Metropolitan Ballet Academy (MBA) announces that special guest artist Angel Corella, Artistic Director of Pennsylvania Ballet, will teach a master class at MBA during The Bridge, MBA’s annual master class series for intermediate and advanced ballet students. The Bridge 2016 will be held June 8-15 at MBA, 700 Cedar Road, Jenkintown, PA 19046. Guest faculty for The Bridge include returning acclaimed artists Cynthia Drayer, Andre Reyes, and John Selya; classes are limited in size and accompanied by a pianist.
Lisa Collins Vidnovic, who danced for a decade with Pennsylvania Ballet before founding Metropolitan Ballet Academy and Company 20 years ago says, “As a former member of Pennsylvania Ballet, I am delighted to welcome Angel Corella to MBA for The Bridge. This is a great honor for the Metropolitan Ballet community and an exciting opportunity for advanced dance students at our studio and in our region. The Bridge allows intermediate and advanced dance students to study with some of the region’s most celebrated professional dancers and teachers during the gap between the end of the academic year and the beginning of MBA’s Summer Intensive.”
The Bridge intermediate classes (levels 2x, 3, 3x, 4) will be held from 4:30-6:00 pm; tuition is $125 for the series. Advanced classes (levels 4x, V/Advanced) will be held from 6:00 to 8:00 pm; $175 tuition includes the master class with Angel Corella on Friday, June 10 from 4:00 to 6:00 pm. Intermediate students registered in The Bridge are invited to observe Mr. Corella’s master class. All students may register for The Bridge and MBA’s Summer Intensive at the MBA studio or call 215-663-1665. Visit www.metropolitanballetacademy.com for information.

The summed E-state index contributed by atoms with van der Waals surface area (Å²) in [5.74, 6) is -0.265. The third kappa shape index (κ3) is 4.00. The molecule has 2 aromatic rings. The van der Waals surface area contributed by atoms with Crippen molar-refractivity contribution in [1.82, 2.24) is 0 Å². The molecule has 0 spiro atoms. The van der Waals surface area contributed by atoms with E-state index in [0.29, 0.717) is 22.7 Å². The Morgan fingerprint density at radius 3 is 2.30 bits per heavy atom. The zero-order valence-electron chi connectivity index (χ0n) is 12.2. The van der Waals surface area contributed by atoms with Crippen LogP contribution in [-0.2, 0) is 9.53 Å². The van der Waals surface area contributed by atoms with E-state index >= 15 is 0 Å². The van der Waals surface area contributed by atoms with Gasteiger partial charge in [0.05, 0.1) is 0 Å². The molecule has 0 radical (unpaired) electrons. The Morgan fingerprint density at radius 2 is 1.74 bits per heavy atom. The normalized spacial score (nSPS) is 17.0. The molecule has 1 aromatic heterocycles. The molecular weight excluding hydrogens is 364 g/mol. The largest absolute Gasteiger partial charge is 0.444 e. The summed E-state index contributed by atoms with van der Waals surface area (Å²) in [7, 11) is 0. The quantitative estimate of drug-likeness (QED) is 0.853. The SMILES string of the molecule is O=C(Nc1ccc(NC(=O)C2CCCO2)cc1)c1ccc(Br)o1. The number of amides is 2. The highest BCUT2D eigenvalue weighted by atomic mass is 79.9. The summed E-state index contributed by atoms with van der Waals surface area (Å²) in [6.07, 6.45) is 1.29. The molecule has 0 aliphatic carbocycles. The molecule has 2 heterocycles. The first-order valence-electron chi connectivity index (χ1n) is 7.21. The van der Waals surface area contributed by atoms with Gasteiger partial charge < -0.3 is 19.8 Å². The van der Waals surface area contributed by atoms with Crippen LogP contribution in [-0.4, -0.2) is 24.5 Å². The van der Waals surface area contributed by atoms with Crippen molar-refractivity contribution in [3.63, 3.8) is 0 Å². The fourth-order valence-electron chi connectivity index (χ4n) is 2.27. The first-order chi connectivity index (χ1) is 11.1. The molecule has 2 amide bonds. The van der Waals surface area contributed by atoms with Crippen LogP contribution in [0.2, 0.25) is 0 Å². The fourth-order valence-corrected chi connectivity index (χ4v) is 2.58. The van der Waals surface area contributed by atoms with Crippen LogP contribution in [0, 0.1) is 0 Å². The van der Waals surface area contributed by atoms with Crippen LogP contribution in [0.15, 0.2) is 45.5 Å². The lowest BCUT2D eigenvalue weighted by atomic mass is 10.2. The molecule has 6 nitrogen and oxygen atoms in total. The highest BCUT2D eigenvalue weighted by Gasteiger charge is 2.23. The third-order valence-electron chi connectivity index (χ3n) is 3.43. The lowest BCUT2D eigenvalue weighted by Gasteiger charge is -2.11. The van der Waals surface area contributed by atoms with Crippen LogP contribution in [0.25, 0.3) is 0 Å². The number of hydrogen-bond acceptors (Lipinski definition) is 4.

About The Bridge Guest Artists
ANGEL CORELLA, Artistic Director, Pennsylvania Ballet
Regarded as one of the finest dancers of his generation, Angel Corella was appointed Artistic Director of Pennsylvania Ballet beginning with the 2014-2015 Season. Corella’s talent, technique, and passion have brought him wide acclaim around the world. Born in Madrid, Spain, Corella joined American Ballet Theatre in 1995 and was quickly promoted to principal dancer. In his 17-year career with ABT, he established himself as one of the greatest male dancers of his time. Corella excelled in a wide range of repertory and has danced such iconic roles as Prince Siegfried in Swan Lake, Romeo in Romeo and Juliet, and The Nutcracker Prince in The Nutcracker. He has also appeared as a guest artist with the Royal Ballet in London, the Kirov Ballet in Russia, and New York City Ballet. He has received numerous awards, including First Prize in the National Ballet Competition in Spain (1991), the Prix Benois de la Danse (2000), and the National Award of Spain (2003). Corella has danced for Queen Elizabeth II, Queen Sophia of Spain, and United States Presidents Bill Clinton, George Bush, and Barack Obama. Corella’s onstage talent and passion translate wholly to his behind-the-scenes career. From 2008- 2014, he served as director for his own company, the Barcelona Ballet (formerly the Corella Ballet), in his native Spain, where he is regarded as a national treasure. It was the first classical ballet company established in the country in 20 years. Corella retired from the ABT in June 2012 but continued to dance with his own company. A passionate teacher and mentor to young professional dancers, Corella has taught at summer programs and leading dance schools including the Royal Ballet School in London.